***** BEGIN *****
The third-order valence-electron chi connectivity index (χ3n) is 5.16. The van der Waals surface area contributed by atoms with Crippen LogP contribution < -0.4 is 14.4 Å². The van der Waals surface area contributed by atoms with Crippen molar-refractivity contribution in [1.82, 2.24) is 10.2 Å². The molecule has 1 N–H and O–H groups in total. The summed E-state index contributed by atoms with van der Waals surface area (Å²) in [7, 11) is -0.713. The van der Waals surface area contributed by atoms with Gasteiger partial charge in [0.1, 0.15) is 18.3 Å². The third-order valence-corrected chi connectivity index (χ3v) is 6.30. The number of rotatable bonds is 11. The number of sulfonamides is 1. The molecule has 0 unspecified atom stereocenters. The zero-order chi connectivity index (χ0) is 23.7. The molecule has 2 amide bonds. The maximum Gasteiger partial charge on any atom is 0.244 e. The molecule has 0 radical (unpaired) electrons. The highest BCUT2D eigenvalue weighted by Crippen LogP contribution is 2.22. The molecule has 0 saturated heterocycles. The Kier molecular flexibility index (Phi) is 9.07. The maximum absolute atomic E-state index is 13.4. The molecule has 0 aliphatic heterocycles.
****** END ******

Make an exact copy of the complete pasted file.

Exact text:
The third-order valence-electron chi connectivity index (χ3n) is 5.16. The van der Waals surface area contributed by atoms with Crippen LogP contribution < -0.4 is 14.4 Å². The van der Waals surface area contributed by atoms with Crippen molar-refractivity contribution in [1.82, 2.24) is 10.2 Å². The molecule has 1 N–H and O–H groups in total. The summed E-state index contributed by atoms with van der Waals surface area (Å²) in [7, 11) is -0.713. The van der Waals surface area contributed by atoms with Gasteiger partial charge in [0.1, 0.15) is 18.3 Å². The third-order valence-corrected chi connectivity index (χ3v) is 6.30. The number of rotatable bonds is 11. The number of sulfonamides is 1. The molecule has 0 unspecified atom stereocenters. The zero-order chi connectivity index (χ0) is 23.7. The molecule has 2 amide bonds. The maximum Gasteiger partial charge on any atom is 0.244 e. The molecule has 0 radical (unpaired) electrons. The highest BCUT2D eigenvalue weighted by Crippen LogP contribution is 2.22. The molecule has 0 saturated heterocycles. The Kier molecular flexibility index (Phi) is 9.07. The maximum absolute atomic E-state index is 13.4. The molecule has 0 aliphatic heterocycles.